SW Michigan Real Estate 

Moving Tips

The home is yours. Your contract states when you can take possession of your new home. Ask your agent if you will get the keys at closing or after the deed is recorded. Along with the keys, you should receive garage door openers and security alarm codes if those are included. Then you are ready for the moving van, unpacking boxes and hanging pictures!

Vals Tip: A storage space can come in handy when moving.

Have the keys to your new home, Now what?
When closing is finally complete and the keys to your new home are in your hand, there are several things you will want to do to make your move as smooth as possible. If your schedule allows, plan on a day or more to get your new place ready before the boxes come through the door. Then move through the following checklist.
  • Change the Locks - You really do not know who has keys to your new home, so changing the locks gives you assurance that you are the only one with access. New deadbolts are the smartest choice, and installation is not expensive.
  • Locate the Mains - Find the location of your new home’s breaker box. You do not want to put this off until an incident leaves you fumbling in the dark looking for a flashlight that is still packed away. If the breakers are not labelled, get this done to save guesswork later. Finally, find the main water valve to your new home.
  • Pest Proof - Setting off a bug bomb or having an exterminator spray before you move in is a good plan. Even if you do not see any crawly things, they are likely there, and you don’t want to share your new place with them.
  • Deep Clean - It will never be as easy to clean your new house again as when it is empty. Wipe out cabinets and add shelf paper if you like. Dust baseboards and window sills. Have the carpet steam cleaned. Run a phantom load through the dishwasher and washing machine. Wipe out the refrigerator, freezer, and oven.
  • After the Movers Leave - Inspect everything after the boxes and furniture have been moved into your new home. Unpack the essentials first, including towels, bed linens, toiletries, and enough clothes for the next few days. Find the coffee maker and pet supplies. A few bumps and scrapes are likely during unpacking, so unpack a few basic first aid items. Make the beds. Other things for your “open first” box: toilet paper, trash bags, paper towels, kitchen basics and scissors. Once all those are done, you can move onto everything else from organizing closets to hanging pictures.
  • Let Everyone Know - Now that you have a New Address, complete your Change of Address notices, and mail them to the following. Keep in mind that the post office will forward your mail for up to one year, but they do expect that you are sending notices to everyone who sends you mail.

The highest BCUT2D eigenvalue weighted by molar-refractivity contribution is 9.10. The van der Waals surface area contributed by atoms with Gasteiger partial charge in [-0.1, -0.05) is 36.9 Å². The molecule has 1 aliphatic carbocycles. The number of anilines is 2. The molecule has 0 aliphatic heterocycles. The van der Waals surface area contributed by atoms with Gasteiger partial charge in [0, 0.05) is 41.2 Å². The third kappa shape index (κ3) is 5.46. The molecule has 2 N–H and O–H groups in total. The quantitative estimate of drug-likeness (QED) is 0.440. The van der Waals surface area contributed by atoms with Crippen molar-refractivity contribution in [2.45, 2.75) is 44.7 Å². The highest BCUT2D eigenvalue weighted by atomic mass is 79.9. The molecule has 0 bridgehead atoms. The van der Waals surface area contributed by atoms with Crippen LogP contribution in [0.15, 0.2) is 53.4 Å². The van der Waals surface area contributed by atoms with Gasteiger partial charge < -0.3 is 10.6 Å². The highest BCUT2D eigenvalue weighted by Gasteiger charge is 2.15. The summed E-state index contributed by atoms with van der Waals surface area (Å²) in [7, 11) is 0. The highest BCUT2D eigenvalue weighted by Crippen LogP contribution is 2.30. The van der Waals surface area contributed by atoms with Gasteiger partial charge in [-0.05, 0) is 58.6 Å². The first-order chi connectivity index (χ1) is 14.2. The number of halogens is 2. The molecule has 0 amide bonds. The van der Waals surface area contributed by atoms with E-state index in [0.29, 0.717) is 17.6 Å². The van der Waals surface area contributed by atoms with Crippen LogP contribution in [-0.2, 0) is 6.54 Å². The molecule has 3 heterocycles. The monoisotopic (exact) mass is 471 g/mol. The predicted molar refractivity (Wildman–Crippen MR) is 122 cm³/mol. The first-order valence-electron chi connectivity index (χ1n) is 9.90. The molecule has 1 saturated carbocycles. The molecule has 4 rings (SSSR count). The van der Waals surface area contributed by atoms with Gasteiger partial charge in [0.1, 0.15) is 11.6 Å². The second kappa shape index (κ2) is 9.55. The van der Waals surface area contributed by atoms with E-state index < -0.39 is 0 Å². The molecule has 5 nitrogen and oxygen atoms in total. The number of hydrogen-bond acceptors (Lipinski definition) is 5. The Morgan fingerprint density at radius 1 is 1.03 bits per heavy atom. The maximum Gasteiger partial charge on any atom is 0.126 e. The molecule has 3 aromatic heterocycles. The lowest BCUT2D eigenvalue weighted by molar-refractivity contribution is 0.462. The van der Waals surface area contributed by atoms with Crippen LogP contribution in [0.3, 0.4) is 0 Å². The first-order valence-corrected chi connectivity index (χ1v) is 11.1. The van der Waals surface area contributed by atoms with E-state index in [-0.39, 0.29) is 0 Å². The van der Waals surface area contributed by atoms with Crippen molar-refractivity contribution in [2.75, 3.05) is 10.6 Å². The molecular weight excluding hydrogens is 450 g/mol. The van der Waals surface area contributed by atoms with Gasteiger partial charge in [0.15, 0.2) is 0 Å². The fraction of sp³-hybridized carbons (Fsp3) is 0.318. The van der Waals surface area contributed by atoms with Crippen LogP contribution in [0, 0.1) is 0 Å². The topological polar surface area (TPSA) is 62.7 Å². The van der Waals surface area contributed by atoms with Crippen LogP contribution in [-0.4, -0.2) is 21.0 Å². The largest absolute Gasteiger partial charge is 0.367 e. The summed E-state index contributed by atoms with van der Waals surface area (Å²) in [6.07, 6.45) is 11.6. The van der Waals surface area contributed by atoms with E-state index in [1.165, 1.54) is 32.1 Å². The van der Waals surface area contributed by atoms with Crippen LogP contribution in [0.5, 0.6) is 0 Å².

• Post Office
  • Friends and relatives
  • Magazine and mail order subscriptions
  • Professional organizations of which you are a member
  • Clubs, social or civic organizations with mailings
  • Charge accounts, insurance carriers, and creditors
  • Driver’s bureau to receive tag notices
  • Voter Registration officials
Do not Forget the Needs of Your Furry Friends!
Do not transport your pets much farther than they have safely traveled in the past without consulting your veterinarian. To transport animals by air, you need an airline-approved animal carrier. A moving company can inform you of any state regulations for pet entry, vaccination or quarantine procedures. Ask about regulations, licenses, tags, etc. for pets. Also, do not forget to obtain a copy of your pet’s medical records.

Moving Expenses
Some moving expenses are deductible on your taxes.Keep detailed records of all moving expenses if your move is job related. Many expenses, including house-hunting trips, are tax deductible. If your move is 35 miles or more from your home, you can deduct your family’s travel expenses, including meals and lodging; the cost of transporting furniture, other household goods and personal belongings; food and hotel bills for up to 30 days in the new city if you have to wait to move into your new home; and the costs associated with selling your old home or leasing your new home.

Note: There is a ceiling on deductions which is outlined in detail in the IRS’s Publication 521, “Tax Information on Moving Expenses,” available free for the IRS offices.

Vals Tip: After you have unpack is a good time to do a Home Inventory for your insurance company.

Let Valerie Bomberger, ABR, AHWD with REMAX Harbor Country help you in the home buying process and answer questions on Making the Move.

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